How relevant are older edition textbooks, I wonder? I thought the whole benefit to students of being at a research institution was that they were getting the most cutting-edge, advanced information? Maybe if you did use an older edition of a book, assuming it’s still in print, of course, you could supplement with excerpts from more recent volumes distributed electronically.

    In literary studies, the big culprit is, I think, the tenure-driven need to publish volumes about teeny tiny topics that most people will never want to read. Yes, novels are cheap, but check out how absurdly expensive a book of literary criticism is, the kind of book that might be assigned to an upper-level undergraduate or graduate course. We have to publish to get tenure, but there is no market for these books, so they are very expensive.

    • dave says:


      Thanks for the thoughts. There’s certainly a difference by discipline, but I wanted to address a particular point:
      “I thought the whole benefit to students of being at a research institution was that they were getting the most cutting-edge, advanced information?”

      That’s true, but only to a point. Classical Mechanics, for example, hasn’t changed since the 19th century, and yet this particular book puts out a new edition every 8 years or so. Introductory Physics books typically have a 2 or 3 year life cycle. Neither of these have major advances (or any, really) on those timescales. And more to the point, professors’ notes aren’t being updated to reflect changes that _do_ occur.

      For cosmology textbooks, absolutely. Five years can be an eternity.

  2. Mary says:

    Dave, I’ve always been concerned with how much textbooks cost my students (as well as tuition!). So I’ve always made sure to choose less expensive options for students, make copies available on library reserve and try and let students know ahead of the start of classes what the required books are, so they can find less expensive options online. That said, IL-Sen Dick Durbin sponsored legislation that addresses the high cost of textbooks in his “College Textbook Affordability Act” that I think was finally passed in July 2010, folded into the larger “Higher Education Opportunity Act”, it’s not a complete solution, but a start:

  3. Pat Luther says:

    I love the idea of a book fee being added to tuition. It could even change depending on what department a student is in.

    One of the nice benefits of including it with tuition is that financial aid could then cover it. When I went to college, I had a good financial aid package to cover tuition, plus all the fees that get rolled into it, but living expenses, including food, rent, and all my books, came out of what money I could get through my part-time job. That was over 20 years ago, but I’m sure other students are in the same situation today.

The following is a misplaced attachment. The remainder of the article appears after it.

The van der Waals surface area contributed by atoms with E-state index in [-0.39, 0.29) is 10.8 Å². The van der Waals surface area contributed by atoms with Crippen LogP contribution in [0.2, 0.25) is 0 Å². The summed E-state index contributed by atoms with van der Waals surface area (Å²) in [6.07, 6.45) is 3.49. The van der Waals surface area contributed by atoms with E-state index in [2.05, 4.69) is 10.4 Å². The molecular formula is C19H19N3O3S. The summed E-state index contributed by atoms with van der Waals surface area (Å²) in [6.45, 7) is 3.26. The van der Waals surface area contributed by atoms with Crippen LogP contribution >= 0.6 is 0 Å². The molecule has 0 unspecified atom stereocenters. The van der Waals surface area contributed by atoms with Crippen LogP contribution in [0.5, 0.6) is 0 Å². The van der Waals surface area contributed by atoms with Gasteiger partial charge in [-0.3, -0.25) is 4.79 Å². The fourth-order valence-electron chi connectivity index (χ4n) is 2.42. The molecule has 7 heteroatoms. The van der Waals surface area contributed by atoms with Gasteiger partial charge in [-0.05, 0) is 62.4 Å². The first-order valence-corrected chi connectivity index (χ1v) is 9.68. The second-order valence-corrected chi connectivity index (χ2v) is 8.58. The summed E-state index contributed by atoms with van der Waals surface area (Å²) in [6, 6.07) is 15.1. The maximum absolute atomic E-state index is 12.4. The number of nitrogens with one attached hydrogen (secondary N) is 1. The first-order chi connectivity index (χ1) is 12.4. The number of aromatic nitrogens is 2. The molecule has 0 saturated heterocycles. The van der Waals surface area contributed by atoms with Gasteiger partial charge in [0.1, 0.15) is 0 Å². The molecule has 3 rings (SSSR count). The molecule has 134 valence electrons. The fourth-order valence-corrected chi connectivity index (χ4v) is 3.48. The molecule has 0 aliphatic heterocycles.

A set fee, and textbooks distributed in class, will also save a lot of time and stress about finding the books, involving multiple trips to the bookstore as some are always late or sold out, and having to decide which ones will be “really” needed, and which can be done without.

  4. Tatjana Miletic says:

    I like what we do at Rowan University now for intro physics classes, students have to buy online code (for WileyPlus at the moment) which comes with e-book but then we tell them that they can buy any hardcopy textbook (if they want to) from the list we provide and those would be old editions for $20 or so. That reduces cost from $200 to about $100 but that is still high if you ask me.

  5. Casey says:

    On the other end of the scope, I had several art professors (4 or 5 different occasions) try to require us to buy books that were out of print. Some of them were expensive, all of them were hard or impossible to find, even online.

  6. Robert Hernandez says:

    Some enterprising companies have responded to the high cost of textbooks by providing students with alternative methods for acquiring textbooks. Chegg and BookRenter come to mind – both are ecommerce outfits that enable students to rent a textbook for a specific time period, which can be more cost effective than buying an new textbook.

    As a random example, Introduction to Quantum Mechanics (David Griffiths) can be rented for an entire semester for $56.99 (compared to the list price, according to Amazon, of $118.94).

    BookRenter also provides a white-label platform for college bookstores that helps them set up textbook rental services, so that they can offer the same level of service as BookRenter without the hassle of operating the rental service themselves.

    • dave says:

      But that’s still a terrible deal. The fact that they can beat the awful 30% buyback price from the bookstore (essentially sticking the students with 70% the cost of the book) by renting it for 50% doesn’t change the fact that a) even the rental price is higher than the book should be, and b) if we’re talking about books in a major, the students really should be buying them to build a library. I still use my undergraduate texts all the time.

  7. Luftmensch says:

    My thought:

    All texts used for education are protected under fair use. I think the school should just pay a small appeasement licensing fee (because even though the school’s legally allowed to do anything they want, the textbook publishers have better lawyers and can afford to throw baseless suits) and provide them online for students.